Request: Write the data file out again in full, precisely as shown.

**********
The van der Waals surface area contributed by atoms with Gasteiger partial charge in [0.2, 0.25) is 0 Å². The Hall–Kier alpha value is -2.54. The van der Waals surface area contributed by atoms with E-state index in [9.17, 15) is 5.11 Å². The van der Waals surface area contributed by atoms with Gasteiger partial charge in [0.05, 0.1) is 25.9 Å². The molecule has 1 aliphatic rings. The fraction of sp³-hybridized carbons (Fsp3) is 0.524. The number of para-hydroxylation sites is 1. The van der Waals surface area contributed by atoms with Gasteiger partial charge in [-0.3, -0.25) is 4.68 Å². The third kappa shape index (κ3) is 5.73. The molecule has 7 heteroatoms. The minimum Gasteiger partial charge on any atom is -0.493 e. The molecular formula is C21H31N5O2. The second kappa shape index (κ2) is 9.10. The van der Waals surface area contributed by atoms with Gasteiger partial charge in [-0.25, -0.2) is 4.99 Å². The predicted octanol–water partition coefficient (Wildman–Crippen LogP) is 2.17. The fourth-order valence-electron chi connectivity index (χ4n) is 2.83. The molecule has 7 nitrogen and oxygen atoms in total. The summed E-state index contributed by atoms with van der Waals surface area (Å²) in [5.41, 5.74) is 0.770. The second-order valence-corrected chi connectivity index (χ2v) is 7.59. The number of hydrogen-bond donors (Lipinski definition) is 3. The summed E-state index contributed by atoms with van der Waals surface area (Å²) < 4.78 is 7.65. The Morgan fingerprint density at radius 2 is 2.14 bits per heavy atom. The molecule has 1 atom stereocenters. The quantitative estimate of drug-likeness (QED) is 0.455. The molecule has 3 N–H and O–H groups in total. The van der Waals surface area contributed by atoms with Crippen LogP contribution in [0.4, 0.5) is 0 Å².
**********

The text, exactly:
The van der Waals surface area contributed by atoms with Gasteiger partial charge in [0.2, 0.25) is 0 Å². The Hall–Kier alpha value is -2.54. The van der Waals surface area contributed by atoms with E-state index in [9.17, 15) is 5.11 Å². The van der Waals surface area contributed by atoms with Gasteiger partial charge in [0.05, 0.1) is 25.9 Å². The molecule has 1 aliphatic rings. The fraction of sp³-hybridized carbons (Fsp3) is 0.524. The number of para-hydroxylation sites is 1. The van der Waals surface area contributed by atoms with Gasteiger partial charge in [-0.3, -0.25) is 4.68 Å². The third kappa shape index (κ3) is 5.73. The molecule has 7 heteroatoms. The minimum Gasteiger partial charge on any atom is -0.493 e. The molecular formula is C21H31N5O2. The second kappa shape index (κ2) is 9.10. The van der Waals surface area contributed by atoms with Gasteiger partial charge in [-0.25, -0.2) is 4.99 Å². The predicted octanol–water partition coefficient (Wildman–Crippen LogP) is 2.17. The fourth-order valence-electron chi connectivity index (χ4n) is 2.83. The molecule has 7 nitrogen and oxygen atoms in total. The summed E-state index contributed by atoms with van der Waals surface area (Å²) in [5.41, 5.74) is 0.770. The second-order valence-corrected chi connectivity index (χ2v) is 7.59. The number of hydrogen-bond donors (Lipinski definition) is 3. The summed E-state index contributed by atoms with van der Waals surface area (Å²) < 4.78 is 7.65. The Morgan fingerprint density at radius 2 is 2.14 bits per heavy atom. The molecule has 1 atom stereocenters. The quantitative estimate of drug-likeness (QED) is 0.455. The molecule has 3 N–H and O–H groups in total. The van der Waals surface area contributed by atoms with Crippen LogP contribution in [0.4, 0.5) is 0 Å².